Donald Johnson: [10-15] How would the 'NY Times' know if Israel valued human life? They say it over and over again, "but a reexamination of Times coverage of Israel's 2018 massacre of peaceful protesters in Gaza shows that the Times itself does not uphold such values."
Rashid Khalidi: [10-15] The U.S. should think twice about Israel's plans for Gaza.
Nicole Narea: [10-13] How the US became Israel's closest ally: Whole books have been written on this, dating back to Kathleen Christison's Perceptions of Palestine: Their Influence on US Middle East Policy (1999), with John B Judis: Genesis: Truman, American Jews, and the Origins of the Arab/Israeli Conflict (2014) focusing on Israel's creation. But while American sympathies with Israel grew mostly through Democratic presidents from Truman through Clinton, they shifted when GW Bush's neocons explicitly aligned with the Israeli right to destroy the Oslo framework and use Israel as a free agent in striking out at supposed enemies like Iran. Obama struggled to return to a Clinton-level of fawning embrace, but by then the "facts on the ground" and the hardening of Israel's right had made that impossible, so he ultimately gave up. (Josh Ruebner's Shattered Hopes: Obama's Failure to Broker Israeli-Palestinian Peace covers this, as does Trita Parsi's A Single Roll of the Dice: Obama's Diplomacy With Iran.) Trump, on the other hand, sided whole hog with Israel, and Biden has made no effort to reverse Trump's surrender (unlike in Europe and the Far East, where his reassertion of American leadership has already produced one war and made another more likely). While the bond has been real and deep, this has never struck me as a true alliance. Israel does what they want, and America helps clean up the mess. As Moshe Dayan put it: "America gives us arms, money, and advice. We accept the arms. We accept the money. We ignore the advice."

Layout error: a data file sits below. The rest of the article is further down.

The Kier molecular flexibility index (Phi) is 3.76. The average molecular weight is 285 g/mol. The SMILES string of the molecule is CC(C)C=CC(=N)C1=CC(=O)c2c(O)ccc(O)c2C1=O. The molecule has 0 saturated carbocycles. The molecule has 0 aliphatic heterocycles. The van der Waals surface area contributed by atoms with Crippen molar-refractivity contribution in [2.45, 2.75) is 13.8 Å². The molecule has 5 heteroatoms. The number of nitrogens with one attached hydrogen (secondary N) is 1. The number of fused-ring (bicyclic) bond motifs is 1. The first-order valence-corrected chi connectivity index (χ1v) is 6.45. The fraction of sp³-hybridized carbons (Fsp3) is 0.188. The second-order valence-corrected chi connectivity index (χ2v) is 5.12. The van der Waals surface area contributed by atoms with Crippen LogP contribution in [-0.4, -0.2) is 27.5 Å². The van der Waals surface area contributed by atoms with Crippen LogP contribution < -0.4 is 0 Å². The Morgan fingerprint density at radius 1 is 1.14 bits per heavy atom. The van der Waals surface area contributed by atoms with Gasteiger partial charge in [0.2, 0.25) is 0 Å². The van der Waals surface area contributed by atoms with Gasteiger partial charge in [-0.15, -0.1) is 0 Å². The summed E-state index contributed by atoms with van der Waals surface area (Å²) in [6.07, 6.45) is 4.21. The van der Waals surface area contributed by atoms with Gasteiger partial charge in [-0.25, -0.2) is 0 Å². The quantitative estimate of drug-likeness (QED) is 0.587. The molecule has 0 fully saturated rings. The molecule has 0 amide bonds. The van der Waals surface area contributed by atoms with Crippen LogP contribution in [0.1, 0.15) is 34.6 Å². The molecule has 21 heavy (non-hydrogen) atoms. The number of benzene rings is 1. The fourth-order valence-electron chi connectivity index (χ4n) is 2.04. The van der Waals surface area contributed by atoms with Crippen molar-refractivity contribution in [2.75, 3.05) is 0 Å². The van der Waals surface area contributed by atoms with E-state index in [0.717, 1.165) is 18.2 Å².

John Nichols: [10-14] Israelis are rejecting Netanyahu. So why is Biden giving him a blank check?
AW Ohlheiser: [10-12] Don't believe everything you see and hear about Israel and Palestine: "Misinformation about the Israel-Hamas war is easy to find online. Here's how to avoid spreading it." Fairly generic reminder about how social media is regularly used to spread propaganda and other mischief. The problem it doesn't go into is how readily mainstream media falls for carefully tailored propaganda lines.